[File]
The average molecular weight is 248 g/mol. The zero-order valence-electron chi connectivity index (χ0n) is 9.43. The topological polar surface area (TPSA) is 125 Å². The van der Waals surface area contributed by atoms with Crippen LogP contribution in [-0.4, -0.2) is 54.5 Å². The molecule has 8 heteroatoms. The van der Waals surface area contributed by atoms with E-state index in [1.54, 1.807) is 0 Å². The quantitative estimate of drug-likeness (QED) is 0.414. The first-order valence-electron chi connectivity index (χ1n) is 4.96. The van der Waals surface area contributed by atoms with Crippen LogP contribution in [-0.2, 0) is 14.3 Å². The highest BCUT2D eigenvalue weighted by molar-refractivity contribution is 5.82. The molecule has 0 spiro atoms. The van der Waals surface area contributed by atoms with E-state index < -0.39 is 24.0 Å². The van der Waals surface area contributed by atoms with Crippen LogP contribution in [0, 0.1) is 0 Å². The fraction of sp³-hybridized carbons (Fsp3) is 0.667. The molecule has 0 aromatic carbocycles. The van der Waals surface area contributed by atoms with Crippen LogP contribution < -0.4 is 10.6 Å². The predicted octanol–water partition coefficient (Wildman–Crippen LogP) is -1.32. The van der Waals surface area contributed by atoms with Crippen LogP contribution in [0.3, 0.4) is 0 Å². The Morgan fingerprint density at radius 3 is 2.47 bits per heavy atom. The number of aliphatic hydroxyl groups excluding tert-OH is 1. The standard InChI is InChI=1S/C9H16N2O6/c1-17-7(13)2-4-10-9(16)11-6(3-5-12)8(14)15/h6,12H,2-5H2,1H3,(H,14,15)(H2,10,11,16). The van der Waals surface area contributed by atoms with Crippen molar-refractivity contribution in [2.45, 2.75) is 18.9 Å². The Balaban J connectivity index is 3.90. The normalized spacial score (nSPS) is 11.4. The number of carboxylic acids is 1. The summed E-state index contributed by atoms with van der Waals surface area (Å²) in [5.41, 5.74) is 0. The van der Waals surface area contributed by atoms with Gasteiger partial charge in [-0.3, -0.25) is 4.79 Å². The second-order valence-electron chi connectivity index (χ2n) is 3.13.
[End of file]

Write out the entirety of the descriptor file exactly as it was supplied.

The average molecular weight is 248 g/mol. The zero-order valence-electron chi connectivity index (χ0n) is 9.43. The topological polar surface area (TPSA) is 125 Å². The van der Waals surface area contributed by atoms with Crippen LogP contribution in [-0.4, -0.2) is 54.5 Å². The molecule has 8 heteroatoms. The van der Waals surface area contributed by atoms with E-state index in [1.54, 1.807) is 0 Å². The quantitative estimate of drug-likeness (QED) is 0.414. The first-order valence-electron chi connectivity index (χ1n) is 4.96. The van der Waals surface area contributed by atoms with Crippen LogP contribution in [-0.2, 0) is 14.3 Å². The highest BCUT2D eigenvalue weighted by molar-refractivity contribution is 5.82. The molecule has 0 spiro atoms. The van der Waals surface area contributed by atoms with E-state index < -0.39 is 24.0 Å². The van der Waals surface area contributed by atoms with Crippen LogP contribution in [0, 0.1) is 0 Å². The fraction of sp³-hybridized carbons (Fsp3) is 0.667. The molecule has 0 aromatic carbocycles. The van der Waals surface area contributed by atoms with Crippen LogP contribution < -0.4 is 10.6 Å². The predicted octanol–water partition coefficient (Wildman–Crippen LogP) is -1.32. The van der Waals surface area contributed by atoms with Crippen LogP contribution in [0.3, 0.4) is 0 Å². The Morgan fingerprint density at radius 3 is 2.47 bits per heavy atom. The number of aliphatic hydroxyl groups excluding tert-OH is 1. The standard InChI is InChI=1S/C9H16N2O6/c1-17-7(13)2-4-10-9(16)11-6(3-5-12)8(14)15/h6,12H,2-5H2,1H3,(H,14,15)(H2,10,11,16). The van der Waals surface area contributed by atoms with Crippen molar-refractivity contribution in [2.45, 2.75) is 18.9 Å². The Balaban J connectivity index is 3.90. The normalized spacial score (nSPS) is 11.4. The number of carboxylic acids is 1. The summed E-state index contributed by atoms with van der Waals surface area (Å²) in [5.41, 5.74) is 0. The van der Waals surface area contributed by atoms with Gasteiger partial charge in [-0.3, -0.25) is 4.79 Å². The second-order valence-electron chi connectivity index (χ2n) is 3.13.